Before some cutting-edge online retailer can use a drone to drop granola bars on your doorstep, a railroad born when Abe Lincoln was in Congress will first have to iron out the kinks.

BNSF Railway Co. is flying drones as far as 150 miles (240 kilometers) along the New Mexico desert to inspect tracks, helping the Federal Aviation Administration develop rules for operating unmanned aircraft beyond the pilot’s line of sight. That’s an essential step for expanding use to such commercial endeavors as deliveries by Inc. and other companies.

“We had to invent a lot of what we’re doing from scratch,” said  Todd Graetz, head of the drone team at Fort Worth, Texas-based BNSF, which traces its roots back to the Aurora Branch Railroad’s founding in 1849 and is currently controlled by billionaire  Warren Buffett. “It sets the stage for a number of other users.”

The “Holy Grail” is flying drones beyond what ground-based operators can see, said John Walker, co-founder of the Padina Group Inc. aerospace consulting firm. The potential uses -- from track inspections, to spotting criminals on the lam, to organ deliveries for hospitals -- will rival what happened a century ago, when airplanes became indispensable tools instead of stunt machines at county fairs, he said.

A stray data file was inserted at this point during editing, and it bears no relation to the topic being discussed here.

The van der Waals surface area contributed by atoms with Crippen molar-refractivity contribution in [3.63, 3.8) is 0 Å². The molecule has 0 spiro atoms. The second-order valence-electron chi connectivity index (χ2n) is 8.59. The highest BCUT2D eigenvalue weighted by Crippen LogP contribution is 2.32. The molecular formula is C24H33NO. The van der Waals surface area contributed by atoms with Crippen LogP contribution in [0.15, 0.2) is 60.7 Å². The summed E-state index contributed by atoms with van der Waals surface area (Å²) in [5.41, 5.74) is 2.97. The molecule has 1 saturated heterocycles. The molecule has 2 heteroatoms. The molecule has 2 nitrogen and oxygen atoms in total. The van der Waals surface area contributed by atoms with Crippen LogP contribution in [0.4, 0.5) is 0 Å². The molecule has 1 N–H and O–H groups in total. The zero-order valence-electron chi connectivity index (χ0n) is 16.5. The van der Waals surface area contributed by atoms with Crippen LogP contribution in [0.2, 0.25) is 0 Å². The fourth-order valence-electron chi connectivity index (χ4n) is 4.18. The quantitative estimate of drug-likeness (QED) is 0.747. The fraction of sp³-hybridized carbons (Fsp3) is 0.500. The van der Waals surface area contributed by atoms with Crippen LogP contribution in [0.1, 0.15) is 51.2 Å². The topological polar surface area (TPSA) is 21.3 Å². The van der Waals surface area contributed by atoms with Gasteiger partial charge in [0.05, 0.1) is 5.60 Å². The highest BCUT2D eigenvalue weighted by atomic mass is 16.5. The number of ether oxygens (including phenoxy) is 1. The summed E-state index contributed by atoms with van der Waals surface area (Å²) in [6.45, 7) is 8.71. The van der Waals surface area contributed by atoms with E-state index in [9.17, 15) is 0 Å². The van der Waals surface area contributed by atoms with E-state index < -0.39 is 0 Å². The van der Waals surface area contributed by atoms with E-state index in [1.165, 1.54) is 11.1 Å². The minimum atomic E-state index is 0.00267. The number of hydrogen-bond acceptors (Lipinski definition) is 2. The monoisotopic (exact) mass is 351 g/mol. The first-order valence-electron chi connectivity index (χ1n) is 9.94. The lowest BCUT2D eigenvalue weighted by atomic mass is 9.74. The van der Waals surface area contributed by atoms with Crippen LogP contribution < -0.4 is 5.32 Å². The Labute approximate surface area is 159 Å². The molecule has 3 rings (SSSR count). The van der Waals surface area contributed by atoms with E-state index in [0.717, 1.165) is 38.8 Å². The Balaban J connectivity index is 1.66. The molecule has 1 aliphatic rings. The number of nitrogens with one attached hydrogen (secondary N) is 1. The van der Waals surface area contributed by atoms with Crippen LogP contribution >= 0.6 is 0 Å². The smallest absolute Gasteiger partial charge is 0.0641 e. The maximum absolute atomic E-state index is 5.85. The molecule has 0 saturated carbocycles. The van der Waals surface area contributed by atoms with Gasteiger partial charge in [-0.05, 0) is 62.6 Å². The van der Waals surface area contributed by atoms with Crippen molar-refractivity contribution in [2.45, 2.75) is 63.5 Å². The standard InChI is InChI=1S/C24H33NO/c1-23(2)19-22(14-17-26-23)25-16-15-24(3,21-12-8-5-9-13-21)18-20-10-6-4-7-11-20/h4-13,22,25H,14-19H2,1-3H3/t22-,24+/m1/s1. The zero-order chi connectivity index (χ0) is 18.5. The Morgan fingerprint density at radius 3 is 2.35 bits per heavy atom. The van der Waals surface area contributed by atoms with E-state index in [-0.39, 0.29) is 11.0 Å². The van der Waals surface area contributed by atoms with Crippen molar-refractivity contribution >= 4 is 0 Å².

“It’s been barnstorming,” said Walker, a former FAA program director. “Now we’re getting into what is the commercial market.”

Missed Deadline

The FAA is eager to expand rules for long-distance drone flights, said Earl Lawrence, the agency’s director of the office of Unmanned Aircraft Systems Integration. The agency missed a congressional mandate to allow full integration of drones into U.S. airspace by last year, citing safety concerns.

Until recently, the FAA had allowed commercial drone flights only under a cumbersome, case-by-case application process. On Monday, the agency began permitting daytime flights within line of sight, no higher than 400 feet (120 meters), no faster than 100 miles per hour (160 kilometers per hour) and, generally, not above people. Those interim rules set a framework eventually to allow night flights, operations over populated areas and service beyond line of sight. The agency expects to introduce those rules next year, Lawrence said.

“How do you eat the elephant? One bite at a time,” he said. “We’re taking it in bites. We’re going from the less complex to the more complex.”

For more coverage of FAA rules on drone safety, click here.